Clean Energy as a Catalyst For Economic Development and Environmental Preservation

By Anna Guy

Every scene could be a postcard: mountains, glacier-fed lakes, sunsets with the shade of pink that you can only find on Canada’s West coast, picturesque forests. Atlin, BC, is a special place in Northwestern BC, close to the Yukon border, and 75 kilometres away from Juneau, Alaska. A small community of about 400 people, Atlin is home to the Taku River Tlingit First Nation, whose territory covers over 40,000 square kilometres and includes what is now known as British Columbia, Yukon and Alaska.

“Our Territory contains high mountains, expansive forests rich with wildlife and salmon filled wild rivers,” says the Taku River Tlingit (TRT) representative. “As responsible decision makers we are embarking on a course necessary to ensure the preservation of our wildlife and fisheries. This will assist us in ensuring the preservation of what is Tlingit.”

Taku Group of Companies

The philosophy of sustainability is the foundation of the Taku Group of Companies. One of the companies in that group, Atlin Tlingit Economic Limited Partnership, works to create capacity building within the community, empowering TRT citizens to develop sustainable careers, and upholding Tlingit values that maintain the physical and spiritual values of the TRT Traditional Territory.

Peter Kirby, CEO of the Atlin Tlingit Economic LP, spoke with Business Elite Canada about the community’s focus on clean energy as a catalyst for economic development and environmental preservation and sustainability. Kirby has lived in Atlin for nearly two decades, and has contributed a to human resource and economic development, planning, training, and capacity-building.

Addressing Energy Issues

A major objective of the ATELP was developing a community energy plan to address challenges in energy availability and a dependence on diesel. ATELP’s sister company, Xeitl LP (pronounced “Shayckl” and means ‘lightning’ in Tlingit) built a 2.1 MW hydro facility in 2009. These efforts have resulted in a new source of economic development, investment and training, and a 25-year energy purchase agreement with BC Hydro.

“The hydro facility will meet the projected energy demand up to the year 2035, accounting for a two percent annual population growth,” says Kirby. Until then, there is an excess of energy—and that is potential revenue for the town.”

Line to the Yukon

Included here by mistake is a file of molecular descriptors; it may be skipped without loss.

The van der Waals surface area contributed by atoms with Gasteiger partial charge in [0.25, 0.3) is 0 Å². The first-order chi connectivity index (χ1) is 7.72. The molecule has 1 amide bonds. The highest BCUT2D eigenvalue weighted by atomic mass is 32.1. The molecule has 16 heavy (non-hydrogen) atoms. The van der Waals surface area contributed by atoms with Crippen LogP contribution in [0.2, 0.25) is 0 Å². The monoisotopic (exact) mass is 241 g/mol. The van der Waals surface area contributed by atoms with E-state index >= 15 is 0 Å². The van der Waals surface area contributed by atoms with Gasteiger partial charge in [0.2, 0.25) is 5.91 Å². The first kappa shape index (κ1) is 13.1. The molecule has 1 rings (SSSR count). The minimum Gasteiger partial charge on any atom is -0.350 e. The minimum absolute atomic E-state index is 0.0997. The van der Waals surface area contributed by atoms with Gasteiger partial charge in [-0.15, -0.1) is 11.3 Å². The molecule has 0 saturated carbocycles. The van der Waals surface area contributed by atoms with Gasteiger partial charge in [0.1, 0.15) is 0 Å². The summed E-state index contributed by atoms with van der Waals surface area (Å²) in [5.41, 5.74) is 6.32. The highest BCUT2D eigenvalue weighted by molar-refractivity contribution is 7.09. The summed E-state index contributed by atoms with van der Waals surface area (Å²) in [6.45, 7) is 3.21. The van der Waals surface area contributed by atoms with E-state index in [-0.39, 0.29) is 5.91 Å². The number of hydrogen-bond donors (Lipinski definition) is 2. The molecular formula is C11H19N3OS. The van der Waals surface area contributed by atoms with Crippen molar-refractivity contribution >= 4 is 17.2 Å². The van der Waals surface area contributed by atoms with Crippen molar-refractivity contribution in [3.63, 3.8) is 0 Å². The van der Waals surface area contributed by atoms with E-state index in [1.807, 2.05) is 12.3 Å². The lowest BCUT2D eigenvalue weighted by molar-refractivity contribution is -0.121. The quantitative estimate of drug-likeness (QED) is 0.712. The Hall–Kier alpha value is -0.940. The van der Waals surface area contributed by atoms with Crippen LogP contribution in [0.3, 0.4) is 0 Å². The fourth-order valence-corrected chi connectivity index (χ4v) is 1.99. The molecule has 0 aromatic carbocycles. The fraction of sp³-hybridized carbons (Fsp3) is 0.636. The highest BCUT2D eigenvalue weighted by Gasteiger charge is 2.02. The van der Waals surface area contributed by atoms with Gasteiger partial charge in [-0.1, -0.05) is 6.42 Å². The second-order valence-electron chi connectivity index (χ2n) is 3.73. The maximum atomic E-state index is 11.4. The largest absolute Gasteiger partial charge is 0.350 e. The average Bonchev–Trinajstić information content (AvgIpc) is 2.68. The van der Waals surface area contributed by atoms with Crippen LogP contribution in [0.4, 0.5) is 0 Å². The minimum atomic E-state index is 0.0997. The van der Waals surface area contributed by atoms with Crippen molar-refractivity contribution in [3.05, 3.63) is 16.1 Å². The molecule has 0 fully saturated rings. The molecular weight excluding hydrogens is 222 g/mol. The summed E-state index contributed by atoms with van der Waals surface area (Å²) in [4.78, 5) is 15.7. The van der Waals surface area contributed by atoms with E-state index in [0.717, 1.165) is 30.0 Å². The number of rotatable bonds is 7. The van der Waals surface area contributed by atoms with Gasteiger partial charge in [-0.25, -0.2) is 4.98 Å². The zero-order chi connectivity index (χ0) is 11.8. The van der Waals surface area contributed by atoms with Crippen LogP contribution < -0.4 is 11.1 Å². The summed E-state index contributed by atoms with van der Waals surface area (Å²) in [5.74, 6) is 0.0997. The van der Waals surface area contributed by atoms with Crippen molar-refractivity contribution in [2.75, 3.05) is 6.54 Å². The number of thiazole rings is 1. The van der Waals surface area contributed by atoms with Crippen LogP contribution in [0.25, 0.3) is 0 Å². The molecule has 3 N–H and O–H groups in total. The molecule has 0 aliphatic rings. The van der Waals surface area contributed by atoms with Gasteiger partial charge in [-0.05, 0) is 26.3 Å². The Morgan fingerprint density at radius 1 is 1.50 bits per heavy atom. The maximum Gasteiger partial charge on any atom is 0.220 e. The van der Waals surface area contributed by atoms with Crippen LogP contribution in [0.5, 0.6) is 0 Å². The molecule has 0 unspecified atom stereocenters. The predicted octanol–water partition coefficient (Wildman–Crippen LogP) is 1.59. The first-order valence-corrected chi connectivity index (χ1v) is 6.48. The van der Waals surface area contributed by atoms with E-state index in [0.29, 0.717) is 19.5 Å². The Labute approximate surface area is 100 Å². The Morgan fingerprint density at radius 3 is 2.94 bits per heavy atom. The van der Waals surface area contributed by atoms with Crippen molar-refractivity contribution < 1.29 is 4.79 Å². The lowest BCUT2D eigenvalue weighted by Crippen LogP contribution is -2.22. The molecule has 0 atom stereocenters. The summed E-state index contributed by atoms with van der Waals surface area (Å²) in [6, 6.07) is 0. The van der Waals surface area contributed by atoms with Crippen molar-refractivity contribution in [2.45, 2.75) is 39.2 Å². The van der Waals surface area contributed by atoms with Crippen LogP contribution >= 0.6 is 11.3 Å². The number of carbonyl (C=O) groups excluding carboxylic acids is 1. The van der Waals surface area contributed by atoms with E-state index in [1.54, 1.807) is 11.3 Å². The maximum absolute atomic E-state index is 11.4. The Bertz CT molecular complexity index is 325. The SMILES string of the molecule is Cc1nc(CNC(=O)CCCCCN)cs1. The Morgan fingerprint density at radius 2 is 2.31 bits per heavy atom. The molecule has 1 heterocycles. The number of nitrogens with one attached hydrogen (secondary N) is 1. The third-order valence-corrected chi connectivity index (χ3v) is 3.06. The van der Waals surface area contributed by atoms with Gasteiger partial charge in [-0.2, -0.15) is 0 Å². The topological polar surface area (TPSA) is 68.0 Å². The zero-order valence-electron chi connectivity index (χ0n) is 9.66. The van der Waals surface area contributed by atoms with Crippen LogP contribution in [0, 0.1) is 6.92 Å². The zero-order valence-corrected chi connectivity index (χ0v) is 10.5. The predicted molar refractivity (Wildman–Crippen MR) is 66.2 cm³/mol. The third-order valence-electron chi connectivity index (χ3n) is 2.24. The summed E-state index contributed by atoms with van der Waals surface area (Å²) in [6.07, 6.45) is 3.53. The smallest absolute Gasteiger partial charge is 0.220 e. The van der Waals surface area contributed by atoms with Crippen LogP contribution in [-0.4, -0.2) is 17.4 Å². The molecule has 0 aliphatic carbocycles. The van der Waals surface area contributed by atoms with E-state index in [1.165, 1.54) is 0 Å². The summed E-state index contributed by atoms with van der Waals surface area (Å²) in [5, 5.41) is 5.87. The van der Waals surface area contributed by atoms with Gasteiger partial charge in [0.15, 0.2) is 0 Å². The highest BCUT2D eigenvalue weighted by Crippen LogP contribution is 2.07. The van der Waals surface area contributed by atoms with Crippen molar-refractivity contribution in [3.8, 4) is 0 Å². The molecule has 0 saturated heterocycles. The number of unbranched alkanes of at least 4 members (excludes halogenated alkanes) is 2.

The next step, says Kirby, is a potential 8MW expansion at the Atlin hydro facility and a new 100-kilometre transmission line that would run from Atlin to the Yukon—95 per cent of the Yukon population is served by an electrical grid.

“We are in the final stages of writing a feasibility study. The overall plan is to connect to the Yukon grid, installing up to 8MW and capacity building. That would provide more reliability for both communities because energy could go both directions which may allow BC Hydro to remove the back-up generators that remain here.”

“Reconciliation should allow First Nations to determine their future and implement their own economic development projects,” says Kirby. “Indigenous communities like Atlin want to decide their future, and experiences elsewhere show encouraging results for self-governance.”

When asked why clean energy sources are well-suited for remote communities, Kirby says, “I think many people understand that Indigenous philosophy is one of cohabitating with the environment, not ruling domain over it. Particularly in this era of growing understating of climate change, clean energy fits so well in communities with these core philosophies and traditional beliefs. Clean Energy gets a lot of support from these communities. There is a lot of pride, for example, in Atlin, in the fact that we turned off the diesel energy, reducing GHG emissions by 4,400 tonnes a year or more.”

The ATELP works to advance community interests, while seeing opportunities for industry, Indigenous peoples, communities, and all levels of government to promote clean energy, spur economic development, and address environmental challenges.